`LogLikeLoss(t,distributions,diff_distributions=nothing)`

In this case, there are two forms. The simple case is where `distributions[i,j]`

is the likelihood distributions from a `UnivariateDistribution`

from Distributions.jl, where it corresponds to the likelihood at `t[i]`

for component `j`

. The second case is where `distributions[i]`

is a `MultivariateDistribution`

which corresponds to the likelihood at `t[i]`

over the vector of components. This likelihood function then calculates the negative of the total loglikelihood over time as its objective value (negative since optimizers generally find minimums, and thus this corresponds to maximum likelihood estimation). The third term, `diff_distributions`

, acts similarly but allows putting a distribution on the first difference terms `sol[i+1]-sol[i]`

.

Note that these distributions can be generated via `fit_mle`

on some dataset against some chosen distribution type.

### Note About Loss Functions

For parameter estimation problems, it's not uncommon for the optimizers to hit unstable regions of parameter space. This causes warnings that the solver exited early, and the built-in loss functions like `L2Loss`

automatically handle this. However, if using a user-supplied loss function, you should make sure it's robust to these issues. One common pattern is to apply infinite loss when the integration is not successful. Using the retcodes, this can be done via:

```
function my_loss_function(sol)
tot_loss = 0.0
if any((s.retcode != :Success for s in sol))
tot_loss = Inf
else
# calculation for the loss here
end
tot_loss
end
```

### Note on First Differencing

`L2Loss(t,data,differ_weight=0.3,data_weight=0.7)`

First differencing incorporates the differences of data points at consecutive time points which adds more information about the trajectory in the loss function. Adding first differencing is helpful in cases where the `L2Loss`

alone leads to non-identifiable parameters but adding a first differencing term makes it more identifiable. This can be noted on stochastic differential equation models, where this aims to capture the autocorrelation and therefore helps us avoid getting the same stationary distribution despite different trajectories and thus wrong parameter estimates.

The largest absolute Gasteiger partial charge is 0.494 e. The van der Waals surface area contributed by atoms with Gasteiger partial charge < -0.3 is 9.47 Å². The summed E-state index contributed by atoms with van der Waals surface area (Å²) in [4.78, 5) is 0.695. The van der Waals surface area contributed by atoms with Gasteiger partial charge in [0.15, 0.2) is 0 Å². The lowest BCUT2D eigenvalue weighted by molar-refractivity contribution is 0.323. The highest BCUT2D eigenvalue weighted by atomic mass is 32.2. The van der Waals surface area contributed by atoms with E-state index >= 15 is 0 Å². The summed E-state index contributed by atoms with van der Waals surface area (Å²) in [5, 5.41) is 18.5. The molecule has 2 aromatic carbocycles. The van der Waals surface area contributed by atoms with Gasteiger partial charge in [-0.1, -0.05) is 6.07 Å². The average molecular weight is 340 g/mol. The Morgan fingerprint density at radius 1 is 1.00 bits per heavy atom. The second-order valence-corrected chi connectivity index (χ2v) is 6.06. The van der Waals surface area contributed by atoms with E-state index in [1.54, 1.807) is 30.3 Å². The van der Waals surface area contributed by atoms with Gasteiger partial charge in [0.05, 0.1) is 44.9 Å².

### The Regularization Function

The regularization can be any function of `p`

, the parameter vector:

`regularization(p)`

The `Regularization`

helper function builds a regularization using a penalty function `penalty`

from PenaltyFunctions.jl:

`Regularization(λ,penalty=L2Penalty())`

The regularization defaults to L2 if no penalty function is specified. `λ`

is the weight parameter for the addition of the regularization term.

### The Problem Generator Function

The argument `prob_generator`

allows one to specify a function for generating new problems from a given parameter set. By default, this just builds a new problem which fixes the element types in a way that's autodifferentiation compatible and adds the new parameter vector `p`

. For example, the code for this is:

`prob_generator = (prob,p) -> remake(prob,u0=convert.(eltype(p),prob.u0),p=p)`

Then the new problem with these new values is returned.

One can use this to change the meaning of the parameters using this function. For example, if one instead wanted to optimize the initial conditions for a function without parameters, you could change this to:

`prob_generator = (prob,p) -> remake(prob.f,u0=p)`

which simply uses `p`

as the initial condition in the initial value problem.

## Using the Objectives for MAP estimates

You can also add a prior option to `build_loss_objective`

and `multiple_shooting_objective`

that essentially turns it into MAP by multiplying the loglikelihood (the cost) by the prior. The option was added as a keyword argument `priors`

, it can take in either an array of univariate distributions for each of the parameters or a multivariate distribution.

`ms_obj = multiple_shooting_objective(ms_prob,Tsit5(),L2Loss(t,data);priors=priors,discontinuity_weight=1.0,abstol=1e-12,reltol=1e-12)`